My heart sank. Personal care for other people is something I do everyday in my job. While it’s true that I am attracted to females, my heart belongs solely to my wife, and I make every effort to avert my eyes in places where other women are temporarily exposed (hockey changing rooms, for example).

My mom knows this about me, and when I expressed my feelings about her joke, she quickly recognized my pain and apologized. She could have been defensive, offered an excuse, or told me to “lighten up,” but instead she took my concern seriously and made a commitment to consider the impact of these types of jokes in the future.


My dear friend Maxx, who is trans, recently posted about wanting to be able to grow facial hair. In response, I jokingly commented, “I could draw it on with a marker for you, if that helps.” I thought I was being funny.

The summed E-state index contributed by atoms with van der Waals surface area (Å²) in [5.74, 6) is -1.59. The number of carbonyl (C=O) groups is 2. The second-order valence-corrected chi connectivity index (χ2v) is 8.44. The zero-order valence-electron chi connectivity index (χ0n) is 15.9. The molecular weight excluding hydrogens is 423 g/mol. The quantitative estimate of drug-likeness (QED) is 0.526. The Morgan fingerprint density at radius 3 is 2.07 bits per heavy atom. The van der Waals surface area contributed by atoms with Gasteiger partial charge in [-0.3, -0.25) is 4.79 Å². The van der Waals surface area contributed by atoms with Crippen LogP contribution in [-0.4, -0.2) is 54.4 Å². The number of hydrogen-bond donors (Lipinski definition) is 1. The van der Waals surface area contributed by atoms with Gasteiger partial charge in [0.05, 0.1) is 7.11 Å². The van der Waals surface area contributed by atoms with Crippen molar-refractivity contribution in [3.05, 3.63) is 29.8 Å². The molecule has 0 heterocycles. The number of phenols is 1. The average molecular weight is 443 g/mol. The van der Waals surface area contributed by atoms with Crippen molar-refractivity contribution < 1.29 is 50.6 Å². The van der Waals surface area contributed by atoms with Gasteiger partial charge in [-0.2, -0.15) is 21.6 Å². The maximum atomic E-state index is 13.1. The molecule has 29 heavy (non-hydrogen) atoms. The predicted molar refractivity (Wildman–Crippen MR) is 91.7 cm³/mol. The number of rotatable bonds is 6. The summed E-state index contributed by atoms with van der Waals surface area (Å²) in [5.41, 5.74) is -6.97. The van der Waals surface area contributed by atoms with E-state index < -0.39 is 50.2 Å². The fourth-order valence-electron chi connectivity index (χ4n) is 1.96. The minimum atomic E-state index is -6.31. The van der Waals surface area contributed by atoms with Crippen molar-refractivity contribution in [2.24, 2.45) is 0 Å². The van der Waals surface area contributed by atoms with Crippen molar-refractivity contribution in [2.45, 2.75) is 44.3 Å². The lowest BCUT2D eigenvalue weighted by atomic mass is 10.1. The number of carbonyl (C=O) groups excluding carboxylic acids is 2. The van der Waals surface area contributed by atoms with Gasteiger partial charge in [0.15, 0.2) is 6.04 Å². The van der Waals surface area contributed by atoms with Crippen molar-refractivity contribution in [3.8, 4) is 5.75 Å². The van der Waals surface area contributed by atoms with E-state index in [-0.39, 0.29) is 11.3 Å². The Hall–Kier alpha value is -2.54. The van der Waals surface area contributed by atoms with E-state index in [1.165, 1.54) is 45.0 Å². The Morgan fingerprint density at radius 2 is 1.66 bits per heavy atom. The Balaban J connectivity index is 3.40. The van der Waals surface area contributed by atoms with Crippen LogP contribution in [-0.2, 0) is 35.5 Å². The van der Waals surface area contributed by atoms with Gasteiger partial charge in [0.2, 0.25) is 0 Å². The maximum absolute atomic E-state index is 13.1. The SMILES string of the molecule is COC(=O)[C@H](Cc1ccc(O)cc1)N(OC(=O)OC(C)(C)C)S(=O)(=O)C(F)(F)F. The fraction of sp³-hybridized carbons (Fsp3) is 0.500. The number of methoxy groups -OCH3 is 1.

He messaged me shortly after to say that he had been hurt by my comment. He knew I meant it as a joke, but it only reminded him that unlike so many cisgender people he knows, he is not yet able to fully express his masculinity in his body the way he desires. I instantly felt deep regret. Hurting my friend with my ignorance was furthest from my mind in that moment.

I offered an apology, immediately removed my comment, and wished I could do more to show Maxx that I want to be a fierce ally for the trans community. He told me he had hoped I would be receptive to his feelings, and that he is learning to stand up for himself when someone diminishes him for his gender identity.